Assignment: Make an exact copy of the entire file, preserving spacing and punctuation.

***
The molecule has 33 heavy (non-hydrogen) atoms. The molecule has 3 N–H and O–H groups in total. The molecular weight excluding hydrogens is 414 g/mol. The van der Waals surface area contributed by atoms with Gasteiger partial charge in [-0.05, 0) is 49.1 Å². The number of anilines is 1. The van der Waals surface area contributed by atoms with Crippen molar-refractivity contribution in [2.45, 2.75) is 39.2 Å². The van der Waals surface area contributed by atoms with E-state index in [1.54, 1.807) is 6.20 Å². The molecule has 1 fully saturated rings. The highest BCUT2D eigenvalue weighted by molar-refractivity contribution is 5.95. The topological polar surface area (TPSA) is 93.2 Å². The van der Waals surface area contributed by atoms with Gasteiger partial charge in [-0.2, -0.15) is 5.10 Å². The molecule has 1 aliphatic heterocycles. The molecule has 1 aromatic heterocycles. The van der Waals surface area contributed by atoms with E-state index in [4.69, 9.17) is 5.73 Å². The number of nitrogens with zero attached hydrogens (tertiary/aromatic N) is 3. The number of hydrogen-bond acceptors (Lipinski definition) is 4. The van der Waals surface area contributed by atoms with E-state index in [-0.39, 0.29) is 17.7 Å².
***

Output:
The molecule has 33 heavy (non-hydrogen) atoms. The molecule has 3 N–H and O–H groups in total. The molecular weight excluding hydrogens is 414 g/mol. The van der Waals surface area contributed by atoms with Gasteiger partial charge in [-0.05, 0) is 49.1 Å². The number of anilines is 1. The van der Waals surface area contributed by atoms with Crippen molar-refractivity contribution in [2.45, 2.75) is 39.2 Å². The van der Waals surface area contributed by atoms with E-state index in [1.54, 1.807) is 6.20 Å². The molecule has 1 fully saturated rings. The highest BCUT2D eigenvalue weighted by molar-refractivity contribution is 5.95. The topological polar surface area (TPSA) is 93.2 Å². The van der Waals surface area contributed by atoms with Gasteiger partial charge in [-0.2, -0.15) is 5.10 Å². The molecule has 1 aliphatic heterocycles. The molecule has 1 aromatic heterocycles. The van der Waals surface area contributed by atoms with E-state index in [4.69, 9.17) is 5.73 Å². The number of nitrogens with zero attached hydrogens (tertiary/aromatic N) is 3. The number of hydrogen-bond acceptors (Lipinski definition) is 4. The van der Waals surface area contributed by atoms with E-state index in [-0.39, 0.29) is 17.7 Å².